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FEMA says locals take lead in alerting residents of a nuclear attack

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FEMA: states know their residents, resources and regional challenges best - they should provide messaging in event of a nuclear attack

If the nation ever came under nuclear attack, local governments would be responsible for warning residents, according to the Federal Emergency Management Agency (FEMA).

The question about whom should be responsible comes on the heels of the false emergency alert that went out Jan. 13 in Hawaii, causing widespread panic.

FEMA’s National Warning System Operations manual states: “Local authorities sound the Attack Warning signal on public warning devices and distribute the Attack Warning declaration to the public, news media, institutions, government agencies, and industry.”

Local governments and states, “have a process by which they notify their citizens of a threat,” FEMA Acting Press Secretary Jenny Burke said. “The content of the message, and the actions the public should take, are dictated by the specific threat and events unfolding on the ground. States know their residents, regional challenges and available resources best, and therefore are most appropriate to provide specific safety action messages, to include evacuation/remain in place notifications.”

In Hawaii, Maui County Councilmember and former NACo President Riki Hokama said “I’m leaning to federal responsibility versus state or local.” If another similar situation occurred in Hawaii, with an erroneous message about a nuclear attack sent out by the state, that blame should fall on the federal government, he said. “If it happens again, it’s because our federal government allows it,” he said.

Leaving the process to local governments would be a problem, according to Nick Crossley, president of the International Association of Emergency Managers-USA and director of the Hamilton County, Ohio Emergency Management and Homeland Security Office. “The problem is there is no system set up to notify us of an attack,” he said.

“It’s the federal government that monitors the air space and any kind of missiles coming from overseas, and they have access to wireless emergency alerts, every cell phone is required to receive it from the president,” he said. “It is their responsibility to notify the possible impact area, because there is no system in place to tell us if an attack is imminent. You’re talking about having five minutes to 30 minutes warning that there’s a possible incoming attack; why would you waste time? If the federal government calls to tell us an attack is imminent, how do I verify who they are? I called the state of Ohio after the Hawaii incident and they said it’s a federal responsibility.”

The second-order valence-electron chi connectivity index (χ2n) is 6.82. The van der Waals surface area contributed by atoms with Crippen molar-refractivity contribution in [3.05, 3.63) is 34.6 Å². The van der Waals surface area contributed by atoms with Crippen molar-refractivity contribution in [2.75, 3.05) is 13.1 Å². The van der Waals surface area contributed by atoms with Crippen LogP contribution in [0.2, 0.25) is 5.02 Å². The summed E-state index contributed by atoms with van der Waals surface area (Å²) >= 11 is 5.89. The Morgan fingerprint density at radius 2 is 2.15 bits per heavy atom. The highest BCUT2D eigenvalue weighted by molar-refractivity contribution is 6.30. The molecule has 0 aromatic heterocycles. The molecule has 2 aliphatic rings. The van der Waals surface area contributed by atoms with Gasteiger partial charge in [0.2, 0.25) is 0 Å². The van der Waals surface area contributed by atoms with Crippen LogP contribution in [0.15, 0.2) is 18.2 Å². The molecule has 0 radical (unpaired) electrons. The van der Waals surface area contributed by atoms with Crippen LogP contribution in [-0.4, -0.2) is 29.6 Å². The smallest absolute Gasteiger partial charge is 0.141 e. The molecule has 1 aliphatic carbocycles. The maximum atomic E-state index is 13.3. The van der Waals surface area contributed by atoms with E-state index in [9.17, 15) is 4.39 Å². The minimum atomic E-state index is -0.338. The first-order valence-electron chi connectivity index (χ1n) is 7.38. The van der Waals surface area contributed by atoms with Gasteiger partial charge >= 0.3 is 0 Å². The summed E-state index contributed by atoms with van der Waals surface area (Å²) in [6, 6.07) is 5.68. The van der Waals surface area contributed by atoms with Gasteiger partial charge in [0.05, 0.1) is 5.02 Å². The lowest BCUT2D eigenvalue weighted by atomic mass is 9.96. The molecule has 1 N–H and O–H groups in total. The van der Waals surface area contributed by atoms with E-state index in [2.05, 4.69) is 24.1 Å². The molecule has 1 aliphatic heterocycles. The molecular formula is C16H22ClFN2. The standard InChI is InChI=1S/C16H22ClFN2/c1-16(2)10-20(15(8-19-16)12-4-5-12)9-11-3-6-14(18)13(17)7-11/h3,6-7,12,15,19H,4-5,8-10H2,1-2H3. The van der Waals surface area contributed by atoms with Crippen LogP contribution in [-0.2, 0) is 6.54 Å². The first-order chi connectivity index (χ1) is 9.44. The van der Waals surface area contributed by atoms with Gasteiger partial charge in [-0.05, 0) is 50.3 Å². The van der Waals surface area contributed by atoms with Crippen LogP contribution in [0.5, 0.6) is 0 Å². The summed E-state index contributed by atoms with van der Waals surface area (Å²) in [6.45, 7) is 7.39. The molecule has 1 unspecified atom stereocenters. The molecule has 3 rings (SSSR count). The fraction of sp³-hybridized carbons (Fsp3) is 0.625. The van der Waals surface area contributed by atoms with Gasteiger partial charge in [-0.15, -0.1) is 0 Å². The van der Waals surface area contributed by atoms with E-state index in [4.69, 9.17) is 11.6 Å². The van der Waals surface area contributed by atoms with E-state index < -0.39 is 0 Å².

It should be similar to the National Weather Service sending out tornado warnings, Crossley said.

Francisco Sanchez, Jr., deputy emergency management coordinator, Harris County, Texas, who also sits on FEMA’s National Advisory Council, says that any warning of a nuclear attack should come straight from the federal government.

“I would argue, along with a lot of my emergency management colleagues from local jurisdictions across the country, that we are not the best suited as a local office of emergency management to be the initiator of an alert about a nuclear event or a military matter,” he said.

The time factor, Sanchez said, makes it less than ideal for local authorities to be the ones to alert residents of a nuclear attack. “If you tell us that a missile is coming, I don’t know that we’re the ones that are in the best position to get that alert out in a timely and accurate way,” he said.

Legislation recently introduced in Congress backs the idea of the federal government’s being the primary messenger in the case of a nuclear attack. U.S. Sens. Brian Schatz (D-Hawaii), Kamala Harris (D-Calif.) and Cory Gardner (R-Colo.)recently introduced the Authenticating Local Emergencies and Real Threats (ALERT) Act, legislation that would give the federal government the sole responsibility of alerting the public of a missile threat, prohibiting state and local governments from doing so. 

“States are laboratories of democracy,” Schatz, the ranking member on the Commerce Subcommittee on Communications, Technology, Innovation and the Internet, said in a statement. “They should not be the laboratories of missile alerts. The people who know first should be the people who tell the rest of us. This legislation makes clear that the authority to send missile alerts rests with the federal government.”

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